This is a really long BLOG today since I am attaching hearings from the Senate for your reading pleasure. Print it out and take it home to read after dinner. You will see why we NEED the Senate in Canada. The Senators know what they are doing. If you actually get through all of this, you will see what I mean.
I must be a bit touchy these days but I am so tired of the Star's Mr. Battagello's smarmy remarks about the Bridge Company.
Does the world revolve around the famous Windsor Star reporter? Does everything have to stop just because Dave Battagello makes a phone call? Why couldn't Dave simply write that Stamper was in a meeting and could not be reached.
"Was said to be.." oh that makes Stamper look guilty of something doesn't it. He probably was not in a meeting but terrified to talk to Dave. Imagine, he did not respond immediately to David. He must have something to hide. I just wish that Battagello would just write the facts and stop editorializing in his news stories.
I was amused by his story "Ont. failing Windsor on bridge plan, lawyer says." It looks like the legal beagle, dynamic duo of Francis and Estrin are trying again to tell us what the Federal Government can and cannot do on the border file.
Perhaps they should contact Brian Masse and ask him what the Act says because he took credit for its passing. If there is a problem, then go blame Brian since he was supposed to introduce the City's amendments to Bill C-3 in the House of Commons. Of course, as you will recall when I posted part of the Hearings, Brian was singularly unsuccessful in doing very much that was meaningful to what City wanted.
Councillor Jones asked a question at Council on Monday about what laws apply to international crossings and especially about Bill C-3. This might help him understand how little power the City really has from the Senate's perspective at least. Blame him for the length of this BLOG!
Here are excerpts from the Senate hearings where Eddie and David made their pitch to get amendments to the statute to try to reduce the powers of the Federal Government.
Read for yourself how unsuccessful they were in convincing Senators of their position. There was no way that the Senate would allow some little municipality to undercut the Federal Government's position on the border. Senator Eyton in particular was quite dismissive of the stand that the Mayor was taking.
I must admit I don't understand what Eddie and David are saying now given the scope of the Act as they themselves admitted. It'll be hard for them to argue against themselves. It makes good copy though.
Here's the problem I'm afraid that Eddie has. He must think that the world revolves around him too.
He is not dealing with the Councillors. He is not dealing with Windsor businesses that depend on Administration granting permission for them to do certain things. He's not dealing with citizens who are not getting the full story from City Hall. He is not dealing with the County. He cannot hide behind the Procedural By-law. In other words, he is not dealing with people whom he thinks he can push around just because he is Eddie Francis, the Mayor of Windsor.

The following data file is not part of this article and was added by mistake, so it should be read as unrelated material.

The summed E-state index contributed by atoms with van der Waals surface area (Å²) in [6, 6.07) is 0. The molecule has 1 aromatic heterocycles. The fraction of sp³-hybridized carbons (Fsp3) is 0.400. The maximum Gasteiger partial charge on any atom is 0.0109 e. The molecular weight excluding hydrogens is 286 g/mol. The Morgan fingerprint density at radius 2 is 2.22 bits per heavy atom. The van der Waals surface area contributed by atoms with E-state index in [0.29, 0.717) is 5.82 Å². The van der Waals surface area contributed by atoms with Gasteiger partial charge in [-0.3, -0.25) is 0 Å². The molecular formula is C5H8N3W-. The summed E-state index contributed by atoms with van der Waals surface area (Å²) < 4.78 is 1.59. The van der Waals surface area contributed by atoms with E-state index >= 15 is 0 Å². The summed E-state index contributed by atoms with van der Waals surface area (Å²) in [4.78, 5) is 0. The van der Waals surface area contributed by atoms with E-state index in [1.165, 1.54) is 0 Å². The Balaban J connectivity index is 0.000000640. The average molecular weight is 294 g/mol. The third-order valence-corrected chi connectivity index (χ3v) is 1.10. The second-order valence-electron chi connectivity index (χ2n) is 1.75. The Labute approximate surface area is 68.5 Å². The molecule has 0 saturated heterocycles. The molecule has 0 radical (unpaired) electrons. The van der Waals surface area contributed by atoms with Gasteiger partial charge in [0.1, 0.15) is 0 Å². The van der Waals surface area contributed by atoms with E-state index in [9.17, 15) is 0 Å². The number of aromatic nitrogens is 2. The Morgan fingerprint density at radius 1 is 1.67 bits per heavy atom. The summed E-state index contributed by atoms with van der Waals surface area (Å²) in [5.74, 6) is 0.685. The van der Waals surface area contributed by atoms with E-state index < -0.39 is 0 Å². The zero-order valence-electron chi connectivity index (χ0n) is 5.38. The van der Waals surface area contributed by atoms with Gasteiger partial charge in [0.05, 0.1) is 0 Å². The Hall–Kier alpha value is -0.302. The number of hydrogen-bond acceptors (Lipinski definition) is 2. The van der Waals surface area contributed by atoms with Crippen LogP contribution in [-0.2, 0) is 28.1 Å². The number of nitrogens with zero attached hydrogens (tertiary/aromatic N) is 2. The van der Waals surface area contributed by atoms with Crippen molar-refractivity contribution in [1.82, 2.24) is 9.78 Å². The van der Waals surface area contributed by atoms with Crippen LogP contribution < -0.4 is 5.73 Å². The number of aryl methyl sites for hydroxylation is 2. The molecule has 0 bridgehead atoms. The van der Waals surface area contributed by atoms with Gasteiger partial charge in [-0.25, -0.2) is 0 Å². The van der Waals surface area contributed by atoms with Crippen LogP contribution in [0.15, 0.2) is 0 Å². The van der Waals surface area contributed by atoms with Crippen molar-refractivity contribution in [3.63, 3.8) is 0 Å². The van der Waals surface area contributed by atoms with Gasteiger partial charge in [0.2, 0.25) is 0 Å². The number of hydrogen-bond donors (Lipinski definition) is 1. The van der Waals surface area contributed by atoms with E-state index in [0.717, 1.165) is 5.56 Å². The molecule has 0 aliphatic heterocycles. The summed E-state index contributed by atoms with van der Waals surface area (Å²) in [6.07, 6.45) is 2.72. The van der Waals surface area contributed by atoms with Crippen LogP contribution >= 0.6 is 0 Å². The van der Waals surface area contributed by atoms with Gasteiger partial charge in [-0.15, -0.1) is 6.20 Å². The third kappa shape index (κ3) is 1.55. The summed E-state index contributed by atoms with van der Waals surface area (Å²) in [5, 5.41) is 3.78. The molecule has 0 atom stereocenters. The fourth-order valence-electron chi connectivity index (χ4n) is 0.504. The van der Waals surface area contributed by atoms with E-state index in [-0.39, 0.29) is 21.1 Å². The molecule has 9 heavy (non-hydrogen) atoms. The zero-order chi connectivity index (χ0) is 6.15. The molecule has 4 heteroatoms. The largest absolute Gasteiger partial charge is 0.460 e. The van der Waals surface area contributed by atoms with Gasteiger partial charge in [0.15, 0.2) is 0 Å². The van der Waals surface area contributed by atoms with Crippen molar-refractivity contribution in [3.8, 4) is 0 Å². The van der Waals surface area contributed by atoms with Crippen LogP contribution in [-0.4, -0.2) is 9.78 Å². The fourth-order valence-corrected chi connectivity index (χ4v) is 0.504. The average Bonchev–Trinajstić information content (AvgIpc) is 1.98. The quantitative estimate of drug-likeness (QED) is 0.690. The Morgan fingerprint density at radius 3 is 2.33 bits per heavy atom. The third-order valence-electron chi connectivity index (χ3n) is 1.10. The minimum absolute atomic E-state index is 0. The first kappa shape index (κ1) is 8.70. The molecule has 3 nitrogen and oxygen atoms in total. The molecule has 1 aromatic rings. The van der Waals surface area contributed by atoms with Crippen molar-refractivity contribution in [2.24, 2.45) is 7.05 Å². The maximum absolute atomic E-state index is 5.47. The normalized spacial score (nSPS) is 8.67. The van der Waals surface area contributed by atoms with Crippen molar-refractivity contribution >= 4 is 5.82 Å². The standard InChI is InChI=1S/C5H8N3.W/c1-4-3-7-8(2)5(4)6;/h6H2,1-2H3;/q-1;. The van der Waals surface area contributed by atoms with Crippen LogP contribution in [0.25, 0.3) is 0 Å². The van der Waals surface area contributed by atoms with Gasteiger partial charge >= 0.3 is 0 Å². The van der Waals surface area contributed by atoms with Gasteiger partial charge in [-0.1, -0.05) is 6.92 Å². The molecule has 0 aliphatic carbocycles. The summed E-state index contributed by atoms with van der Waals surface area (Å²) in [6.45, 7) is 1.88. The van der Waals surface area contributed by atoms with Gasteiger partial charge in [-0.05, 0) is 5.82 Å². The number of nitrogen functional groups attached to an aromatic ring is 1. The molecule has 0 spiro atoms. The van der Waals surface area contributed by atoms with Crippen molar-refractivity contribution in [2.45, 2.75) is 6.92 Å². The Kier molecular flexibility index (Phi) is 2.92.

Unfortunately for him, he is dealing with the Bridge Company which is not afraid of him. They do understand what their legal position is and are prepared to assert it and to defend it. Just because Eddie says something is so does not make it so as far as they are concerned.
Here's the excerpt... Enjoy.
THE STANDING SENATE COMMITTEE ON TRANSPORT AND COMMUNICATIONS
OTTAWA, Wednesday, November 22, 2006
The Standing Senate Committee on Transport and Communications, to which was referred Bill C-3, respecting international bridges and tunnels and making a consequential amendment to another act, met this day at 12 p.m. to give consideration to the bill.
The Chairman: Good morning. We are pleased to have as witnesses today the mayor of the City of Windsor, His Worship Eddie Francis, and his legal counsel, Mr. David Estrin. Welcome to our committee. Please proceed with your presentation.
Mr. Francis: Thank you for taking the time to hear from us. I appreciate the opportunity to appear before you to discuss a very important issue to the City of Windsor as it relates to Bill C-3.
First, the issue as it relates to Bill C-3 from the City of Windsor's perspective deals with two provisions in the bill. Specifically, the provision of Bill C-3 in the interpretation section provides:
“international bridge or tunnel” means a bridge or tunnel, or any part of it, that connects any place in Canada to any place outside Canada, and includes the approaches and facilities related to the bridge or tunnel."
The underlying issue is what the intended meaning is behind the phrase "the approaches and facilities related to the bridge or tunnel." It is our respectful submission that some limitations must be placed on these words.
The term "approaches" cannot be interpreted to mean any roadway that leads to an international bridge or tunnel, no matter how far away it may be. I will walk you through that with our PowerPoint presentation. To elaborate on the point, it may be useful to look at Windsor's border and consider it in its historical context.